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I am trying to understand SR flip-flops from a book which uses the above circuit to describe different states that this circuit can get in. Initially, both the switches are open and the current flows from the output of left NOR gate( highlighted in red in the image). However, I am struggling to understand as to why both the inputs to the left NOR gate are zero and the right NOR gate aren't since their inputs are dependent on each other's output. In other words, why can't we assume that since in the beginning we have no input voltages to right NOR gate the output should be 1 which will mean that the current will be between the wire connecting output of the right NOR and the input of the left NOR?

  • \$\begingroup\$ i think that the book author is assuming that an incandescent bulb is being used ... the filament resistance is very low when cold ... at powerup, that would pull the output of the right gate low for a brief moment, just long enough for the left gate to supply a high to the right gate input \$\endgroup\$
    – jsotola
    Jul 12, 2020 at 16:50

1 Answer 1


When an SR latch like this "wakes up" as power is first applied, it will (in practice) be in either the state where the output is high or the output is low. We can't look at a circuit like this and know what its initial state will be. My hope is that the book says somewhere "suppose that the output is initially..."

I have a big problem with this example because when the switches are open the input voltage for the NOR gates will be unknown. A proper schematic would have an explicit pulldown resistor from each input to ground.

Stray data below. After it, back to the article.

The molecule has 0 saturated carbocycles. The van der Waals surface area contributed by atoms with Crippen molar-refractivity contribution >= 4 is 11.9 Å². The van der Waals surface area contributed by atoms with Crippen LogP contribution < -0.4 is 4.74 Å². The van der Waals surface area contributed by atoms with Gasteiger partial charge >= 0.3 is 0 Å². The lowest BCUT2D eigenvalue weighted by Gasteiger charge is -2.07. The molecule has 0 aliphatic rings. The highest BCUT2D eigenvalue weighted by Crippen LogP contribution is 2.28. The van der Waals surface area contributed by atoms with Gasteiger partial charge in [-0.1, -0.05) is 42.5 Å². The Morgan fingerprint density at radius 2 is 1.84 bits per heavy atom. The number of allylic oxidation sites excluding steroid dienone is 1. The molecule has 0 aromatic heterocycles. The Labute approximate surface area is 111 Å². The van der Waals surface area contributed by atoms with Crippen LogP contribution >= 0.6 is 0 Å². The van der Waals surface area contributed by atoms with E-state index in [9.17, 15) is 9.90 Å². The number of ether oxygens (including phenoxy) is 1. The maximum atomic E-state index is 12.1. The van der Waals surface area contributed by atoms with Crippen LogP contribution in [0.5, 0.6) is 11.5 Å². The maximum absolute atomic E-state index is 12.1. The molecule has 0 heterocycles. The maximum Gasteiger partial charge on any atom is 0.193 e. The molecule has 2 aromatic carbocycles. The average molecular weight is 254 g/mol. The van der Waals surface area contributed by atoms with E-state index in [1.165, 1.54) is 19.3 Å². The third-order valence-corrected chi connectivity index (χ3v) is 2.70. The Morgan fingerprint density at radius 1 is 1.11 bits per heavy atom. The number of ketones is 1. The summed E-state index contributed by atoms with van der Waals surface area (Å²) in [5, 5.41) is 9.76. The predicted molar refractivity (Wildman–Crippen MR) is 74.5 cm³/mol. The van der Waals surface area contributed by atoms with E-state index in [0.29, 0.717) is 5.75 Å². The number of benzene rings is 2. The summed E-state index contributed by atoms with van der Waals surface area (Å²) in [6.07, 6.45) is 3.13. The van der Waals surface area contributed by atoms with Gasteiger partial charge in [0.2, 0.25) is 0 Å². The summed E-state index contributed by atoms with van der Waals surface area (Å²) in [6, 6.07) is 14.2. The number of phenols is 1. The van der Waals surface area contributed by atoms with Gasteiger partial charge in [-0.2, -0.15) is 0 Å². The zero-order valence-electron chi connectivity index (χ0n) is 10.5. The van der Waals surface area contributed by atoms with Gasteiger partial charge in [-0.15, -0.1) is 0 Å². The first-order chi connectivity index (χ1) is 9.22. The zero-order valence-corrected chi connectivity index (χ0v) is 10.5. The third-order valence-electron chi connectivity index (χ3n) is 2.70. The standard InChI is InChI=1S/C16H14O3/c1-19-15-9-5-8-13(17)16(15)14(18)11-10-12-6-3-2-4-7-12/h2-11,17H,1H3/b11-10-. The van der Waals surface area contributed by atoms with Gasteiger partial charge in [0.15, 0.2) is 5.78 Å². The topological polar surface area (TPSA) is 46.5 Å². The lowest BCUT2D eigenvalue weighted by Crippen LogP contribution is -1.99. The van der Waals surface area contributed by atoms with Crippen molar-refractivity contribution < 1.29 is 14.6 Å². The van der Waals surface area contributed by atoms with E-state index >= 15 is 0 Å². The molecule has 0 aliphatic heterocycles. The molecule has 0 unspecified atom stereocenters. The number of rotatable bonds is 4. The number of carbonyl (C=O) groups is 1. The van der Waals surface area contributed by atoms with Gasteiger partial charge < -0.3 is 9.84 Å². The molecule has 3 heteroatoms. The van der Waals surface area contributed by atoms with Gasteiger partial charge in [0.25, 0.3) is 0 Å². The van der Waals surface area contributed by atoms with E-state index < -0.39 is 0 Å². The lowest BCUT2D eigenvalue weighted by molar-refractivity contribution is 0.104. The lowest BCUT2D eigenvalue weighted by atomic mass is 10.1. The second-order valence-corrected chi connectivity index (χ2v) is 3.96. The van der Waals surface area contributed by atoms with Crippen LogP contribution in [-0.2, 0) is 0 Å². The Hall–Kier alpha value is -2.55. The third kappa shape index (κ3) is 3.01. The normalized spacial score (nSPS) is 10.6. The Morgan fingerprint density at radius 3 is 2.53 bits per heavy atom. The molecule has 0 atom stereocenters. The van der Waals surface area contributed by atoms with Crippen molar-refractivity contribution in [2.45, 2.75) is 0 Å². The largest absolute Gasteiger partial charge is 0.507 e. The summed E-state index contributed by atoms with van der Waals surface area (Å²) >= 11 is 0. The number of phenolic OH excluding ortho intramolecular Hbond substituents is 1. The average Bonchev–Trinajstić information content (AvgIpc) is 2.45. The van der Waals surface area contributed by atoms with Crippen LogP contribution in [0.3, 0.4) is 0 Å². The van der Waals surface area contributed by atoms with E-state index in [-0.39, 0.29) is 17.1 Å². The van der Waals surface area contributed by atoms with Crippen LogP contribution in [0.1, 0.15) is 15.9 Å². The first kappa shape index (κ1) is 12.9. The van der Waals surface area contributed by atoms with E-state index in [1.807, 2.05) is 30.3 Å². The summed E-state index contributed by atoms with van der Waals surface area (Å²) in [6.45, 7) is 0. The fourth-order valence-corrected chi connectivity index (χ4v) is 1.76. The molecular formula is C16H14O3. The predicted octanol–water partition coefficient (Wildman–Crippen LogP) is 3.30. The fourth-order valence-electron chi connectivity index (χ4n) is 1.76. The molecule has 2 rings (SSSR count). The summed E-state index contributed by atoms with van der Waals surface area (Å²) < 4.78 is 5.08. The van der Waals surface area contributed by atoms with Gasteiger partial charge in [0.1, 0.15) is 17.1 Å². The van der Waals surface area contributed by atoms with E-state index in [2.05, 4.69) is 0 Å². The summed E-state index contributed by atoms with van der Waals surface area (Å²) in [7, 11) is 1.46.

I think you also have a misunderstanding about the flow of current. In general, no current (actually, negligible current) flows into the input pin of a gate. So, the left gate never supplies the current that makes the bulb light up. This current always comes from the right NOR gate. How is this possible? Each gate has implied connections to a power supply and ground, so when the bulb is lit the current is coming from the power supply through the right hand NOR gate.

  • \$\begingroup\$ unfortunately, the book fails to assume a wakeup state. I guess my confusion stems from that. The name of the book is CODE by Charles Petzold written to understand computer hardware and software, which definitely targets layman and therefore glosses over many aspects of electrical circuits. Actually, what I meant was that the only current that flows in this circuit as per book is from the output of the left NOR gate which acts as an input to the right NOR and therefore the bulb doesn't glow. \$\endgroup\$
    – yash471994
    Jul 12, 2020 at 15:12
  • \$\begingroup\$ Now when I notice carefully, Don't you think that the asymmetrical nature of the circuit might have an influence on the initial state? \$\endgroup\$
    – yash471994
    Jul 12, 2020 at 15:26
  • \$\begingroup\$ Find a different book. And, yes, if there is asymmetry in the circuit it can affect how it will wake up, but the presence or absence of a load is not the only factor. The figure is a cartoon, and a poor one at that. \$\endgroup\$ Jul 12, 2020 at 15:46

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